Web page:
Acylation-stimulating protein (ASP) is a small, basic, human plasma protein that markedly stimulates triglyceride synthesis in human adipocytes and cultured human skin fibroblasts. The present studies examine the response to ASP of cultured skin fibroblasts from normal subjects patients with hyperapobetalipoproteinemia, patients with familial hypercholesterolemia, and patients with hypertriglyceridemia without hyperapobetalipoproteinemia. Triglyceride synthesis induced by ASP did not differ significantly among the normals, the patients with familial hypercholesterolemia, and the patients with hypertriglyceridemia with normal low density lipoprotein (LDL) apolipoprotein B levels; however, on average, it was markedly reduced in the patients with hyperapobetalipoproteinemia. In all groups studied, evidence of specific saturable binding of radioiodinated ASP was present. Binding, however, was significantly reduced in the groups with hyperapobetalipoproteinemia whereas the other three groups were indistinguishable. By contrast, LDL-specific binding was reduced only in the patients with familial hypercholesterolemia. There was a significant direct relation between the degree of ASP binding and the triglyceride synthesis inducible by ASP. In addition, with the exception of the patients with familial hypercholesterolemia, there was an inverse relation between both ASP-specific binding and ASP-induced triglyceride synthesis in fibroblasts to LDL levels in plasma whereas no relation was evident to plasma high density lipoprotein and very low density lipoprotein.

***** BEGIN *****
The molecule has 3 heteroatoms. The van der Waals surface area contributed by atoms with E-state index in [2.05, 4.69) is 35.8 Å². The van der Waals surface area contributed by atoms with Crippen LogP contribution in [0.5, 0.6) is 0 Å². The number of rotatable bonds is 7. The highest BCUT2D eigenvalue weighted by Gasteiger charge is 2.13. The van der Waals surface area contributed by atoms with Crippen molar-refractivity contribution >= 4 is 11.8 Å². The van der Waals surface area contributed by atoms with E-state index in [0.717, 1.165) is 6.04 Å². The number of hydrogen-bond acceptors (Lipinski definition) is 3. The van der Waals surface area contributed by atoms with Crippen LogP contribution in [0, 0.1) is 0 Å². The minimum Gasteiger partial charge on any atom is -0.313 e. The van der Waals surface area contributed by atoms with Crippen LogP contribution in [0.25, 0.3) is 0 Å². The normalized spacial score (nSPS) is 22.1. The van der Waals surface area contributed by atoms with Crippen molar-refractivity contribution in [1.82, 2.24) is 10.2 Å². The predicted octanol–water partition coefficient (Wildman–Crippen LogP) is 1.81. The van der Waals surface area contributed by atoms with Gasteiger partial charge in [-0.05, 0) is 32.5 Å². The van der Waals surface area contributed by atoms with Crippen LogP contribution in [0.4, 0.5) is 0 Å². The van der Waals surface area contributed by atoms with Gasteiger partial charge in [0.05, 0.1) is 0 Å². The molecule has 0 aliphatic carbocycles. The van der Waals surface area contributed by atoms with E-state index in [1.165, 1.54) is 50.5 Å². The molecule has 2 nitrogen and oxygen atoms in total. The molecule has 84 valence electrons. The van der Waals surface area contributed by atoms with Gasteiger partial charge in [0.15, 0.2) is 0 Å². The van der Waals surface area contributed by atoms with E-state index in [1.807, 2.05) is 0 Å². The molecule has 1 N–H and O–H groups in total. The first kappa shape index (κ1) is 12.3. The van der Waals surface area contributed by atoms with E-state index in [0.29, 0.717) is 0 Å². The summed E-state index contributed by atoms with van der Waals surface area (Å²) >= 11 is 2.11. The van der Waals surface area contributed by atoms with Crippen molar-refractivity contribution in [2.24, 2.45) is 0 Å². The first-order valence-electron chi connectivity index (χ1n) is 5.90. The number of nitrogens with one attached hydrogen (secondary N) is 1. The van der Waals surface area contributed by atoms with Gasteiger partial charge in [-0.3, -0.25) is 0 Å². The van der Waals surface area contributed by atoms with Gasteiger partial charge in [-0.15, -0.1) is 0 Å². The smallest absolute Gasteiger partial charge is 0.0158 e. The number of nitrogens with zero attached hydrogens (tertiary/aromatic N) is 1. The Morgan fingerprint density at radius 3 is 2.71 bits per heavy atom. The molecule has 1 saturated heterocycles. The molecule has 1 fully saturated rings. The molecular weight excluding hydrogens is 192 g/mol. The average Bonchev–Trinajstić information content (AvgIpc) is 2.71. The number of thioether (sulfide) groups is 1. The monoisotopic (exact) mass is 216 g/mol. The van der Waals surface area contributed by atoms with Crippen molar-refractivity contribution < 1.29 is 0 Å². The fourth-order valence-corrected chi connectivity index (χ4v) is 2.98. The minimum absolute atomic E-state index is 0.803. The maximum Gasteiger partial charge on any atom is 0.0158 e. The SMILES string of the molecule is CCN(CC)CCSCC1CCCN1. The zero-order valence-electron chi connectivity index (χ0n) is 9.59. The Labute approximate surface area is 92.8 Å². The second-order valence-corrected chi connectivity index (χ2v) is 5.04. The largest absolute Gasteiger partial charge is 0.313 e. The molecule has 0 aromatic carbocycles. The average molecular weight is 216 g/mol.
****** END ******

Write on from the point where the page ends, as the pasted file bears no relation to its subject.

K M Cianflone, M H Maslowska, A D Sniderman
Usage data is cumulative from March 2022 through March 2023.
Usage information is collected from two different sources: this site (JCI) and Pubmed Central (PMC). JCI information (compiled daily) shows human readership based on methods we employ to screen out robotic usage. PMC information (aggregated monthly) is also similarly screened of robotic usage.
Various methods are used to distinguish robotic usage. For example, Google automatically scans articles to add to its search index and identifies itself as robotic; other services might not clearly identify themselves as robotic, or they are new or unknown as robotic. Because this activity can be misinterpreted as human readership, data may be re-processed periodically to reflect an improved understanding of robotic activity. Because of these factors, readers should consider usage information illustrative but subject to change.